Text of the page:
My only chance to sustain this massive heart-opening is to concentrate,
I realized. Concentrate. Concentrate.
To concentrate on each moment so that I can stay in touch with my intention and values.
To concentrate on what is happening in front of me to feel and process.
To slow down my mind and body enough to interrupt my lifelong automatisms.
To make space for the emotions that will arise as a result of this interruption.
To end up making different decisions than usual in each isolated moment.
To concentrate so that I can lean into today’s decisions today - and feel into tomorrow’s choices tomorrow.”
So, WhatsApp was - indeed - out.
"Love is most easily nurtured when we slow down
and remove everything that can get in the way of two human beings
or a human being and Nature
― Ethan Hughes - Back to Life: Returning from the Virtual to the Real
The thought of concentration as my safety buoy comforted me. I remembered how this intention to concentrate helped me during past multiple-day meditation retreats. Focusing my attention on each very moment directed my attention away from the whisper in my head which repeated that a million other similarly hard moments spent in silence were waiting ahead of me.
That thought, when I gave it attention instead of concentrating on what was in front of me, would usually provoke a cascade of anxiety and panic, which would then open my body’s doors to dysregulation, despair, and frustration - and the desire to give up. It was a rabbit hole that I respected but did not need to feed on this path. I wanted this rabbit hole to only remind me how unpleasant panic felt when it knocked at the door of my skin.
“I know how to do this. I’ve practiced this,” I thought. “And if I stray away, well, I’ve practiced falling away from my meditation practice, too, and coming back to it for almost six years now. I know that Love is the action of coming back again and again, regardless of how many times I stray away. I got this.” From this inner dialogue, I realized that upholding my love for Life through concrete actions was going to be like… well, like being on retreat all the time. And it was exciting, too.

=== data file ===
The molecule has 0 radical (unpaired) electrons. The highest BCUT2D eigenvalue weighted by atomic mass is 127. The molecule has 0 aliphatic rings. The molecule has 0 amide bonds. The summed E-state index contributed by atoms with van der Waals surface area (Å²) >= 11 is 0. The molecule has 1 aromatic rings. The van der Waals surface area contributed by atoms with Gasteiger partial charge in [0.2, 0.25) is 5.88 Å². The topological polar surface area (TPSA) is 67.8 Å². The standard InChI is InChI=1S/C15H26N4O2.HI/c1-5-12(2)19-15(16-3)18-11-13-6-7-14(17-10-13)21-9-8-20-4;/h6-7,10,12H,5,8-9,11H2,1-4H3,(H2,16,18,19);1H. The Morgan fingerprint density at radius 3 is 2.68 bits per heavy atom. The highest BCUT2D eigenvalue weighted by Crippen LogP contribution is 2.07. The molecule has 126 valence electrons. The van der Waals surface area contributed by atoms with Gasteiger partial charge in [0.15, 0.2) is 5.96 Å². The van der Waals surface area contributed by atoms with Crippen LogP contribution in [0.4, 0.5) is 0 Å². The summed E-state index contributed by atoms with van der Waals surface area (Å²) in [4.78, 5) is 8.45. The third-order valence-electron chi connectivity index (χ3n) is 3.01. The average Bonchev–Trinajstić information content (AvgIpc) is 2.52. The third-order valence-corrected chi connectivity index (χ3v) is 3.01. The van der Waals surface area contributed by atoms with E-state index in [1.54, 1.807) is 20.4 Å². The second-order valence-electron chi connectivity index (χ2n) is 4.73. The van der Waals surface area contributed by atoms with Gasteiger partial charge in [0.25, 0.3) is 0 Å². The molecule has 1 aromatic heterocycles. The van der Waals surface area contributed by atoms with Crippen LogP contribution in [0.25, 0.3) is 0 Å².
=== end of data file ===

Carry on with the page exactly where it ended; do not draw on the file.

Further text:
Sitting under a tree in Boston, waiting for my next train, I continued pondering while handing to a squirrel a piece of organic, local carrot from Belfast’s coop. “At some point, all the isolated moments will make a string of moments. And then the strings of moments will make weeks - and years. I love this world too much; I cannot go back to my old ways. My eyes and heart are opened now. Closing them would be a crime. Ignorance that is unaware of itself can be a good excuse - but intentionally repressed awareness never can.”
“We must not, in trying to think about how we can make a big difference,
ignore the small daily differences we can make which, over time,
add up to big differences that we often cannot foresee.”
― Marian Wright Edelman
So, day by day, over the past three weeks, I have been grappling with fear, excitement, pride, grief, joy, disgust, frustration, love - and everything in between - while trying to feed myself and simply exist in a culture captive of its own dependency on carbon and exploitation.
One of the first things I did after arriving at Vine & Fig (see photo) on Manahoac Territory in Harrisonburg, VA, was locate the city’s Coop and buy a soap and shampoo bar made with tea grown within the confines of the state. Not buying chocolate has been the most challenging aspect of my resolution so far. Chocolate is often produced through human exploitation in so-called developing countries and shipped internationally with great costs for one’s carbon and slavery footprint balance.